Alaska Airlines is asking the commission in charge of Seattle-Tacoma International Airport (Sea-Tac) to alter plans to pay for an expanded international arrivals facility mostly with Passenger Facilities Charges (PFCs). It said such a payment structure would disproportionately hurt Alaska while propping up itscompetitors.

The issue is seen as something of a proxy fight between Alaska and its newest and most fierce competitor in Seattle, Delta Air Lines. Delta has said it supports paying for the facility with PFCs, arguing that the airport needs an updated international arrivals building for its new Pacific gateway. Alaska estimates the expansion of the building, opened in 1973, will now cost slightly more than $600 million, up from an earlier estimate of roughly $350 million.

In an interview, Alaska SVP-communications and external relations Joe Sprague downplayed the Delta angle, saying the issue was fairness, notcompetition. Alaska, he argued, has more than 50% market share at Seattle, but accounts for a tiny fraction of internationalarrivals. Alaska could benefit some from carrying international traffic onward from Seattle, but Sprague said that angle was also relatively insignificant.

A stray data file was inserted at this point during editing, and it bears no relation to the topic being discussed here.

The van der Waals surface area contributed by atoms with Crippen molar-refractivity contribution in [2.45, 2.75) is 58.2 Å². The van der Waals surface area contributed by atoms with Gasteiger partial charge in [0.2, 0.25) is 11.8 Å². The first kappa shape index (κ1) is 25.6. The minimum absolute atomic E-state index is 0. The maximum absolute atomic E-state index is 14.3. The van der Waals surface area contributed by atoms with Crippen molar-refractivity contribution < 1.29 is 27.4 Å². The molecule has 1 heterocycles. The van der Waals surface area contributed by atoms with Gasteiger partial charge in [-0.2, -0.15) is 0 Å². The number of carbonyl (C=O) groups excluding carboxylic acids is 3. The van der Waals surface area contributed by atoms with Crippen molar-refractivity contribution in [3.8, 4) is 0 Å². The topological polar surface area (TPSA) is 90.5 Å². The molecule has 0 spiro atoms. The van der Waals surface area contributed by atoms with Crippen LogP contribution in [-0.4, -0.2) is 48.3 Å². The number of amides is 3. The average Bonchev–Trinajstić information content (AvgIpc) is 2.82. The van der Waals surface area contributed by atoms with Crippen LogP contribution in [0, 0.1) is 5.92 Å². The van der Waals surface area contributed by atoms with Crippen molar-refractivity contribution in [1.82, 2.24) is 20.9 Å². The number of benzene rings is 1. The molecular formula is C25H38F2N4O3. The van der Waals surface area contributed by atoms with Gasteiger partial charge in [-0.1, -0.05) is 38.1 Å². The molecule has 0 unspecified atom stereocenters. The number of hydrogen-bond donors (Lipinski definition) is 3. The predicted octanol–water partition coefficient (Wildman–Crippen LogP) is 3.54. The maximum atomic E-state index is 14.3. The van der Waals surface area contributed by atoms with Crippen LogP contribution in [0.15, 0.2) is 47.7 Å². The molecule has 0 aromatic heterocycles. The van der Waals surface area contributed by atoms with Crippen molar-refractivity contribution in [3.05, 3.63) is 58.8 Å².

“Inthe case of Sea-Tac, 90% of traffic isdomesticand 10% isinternational,” Sprague said.“If 100% of theinternationalfacilities project is funded with PFCs, that means the vast majority of that project will be funded bydomestictravelerswho will rarely, if ever, use thefacility.”

Alaska worries PFCs for the international project would tie up so much money that future investments important to Alaska would not be able to move forward. “The problem is SeaTac has numerouscapitalproject needs both on the domestic side andinternationalside,” Sprague said. “If the PFC funding goes to pay forbasicallythe debt service on the newinternationalarrivalsfacility, that means that other airport costs must be paid for in some other way.”

Alaska is not entirely against using PFCs, but it would like to see them used to fund a much smaller proportion of the facility. Alaska is also asking the Port of Seattle to consider building a slightly less fancy building at a less expensive price. “Maybe 10% of the project is funded by PFCs, and the remainder by rates and charges for carriers using the facility,” Sprague said. While that would increase costs for international carriers, Sprague argues that those airlines can absorb it, as they have with the new international terminal at LosAngelesInternational Airport. “Let’s not have aninequitablecoststructurethat weakens Alaska Airlines,” he said.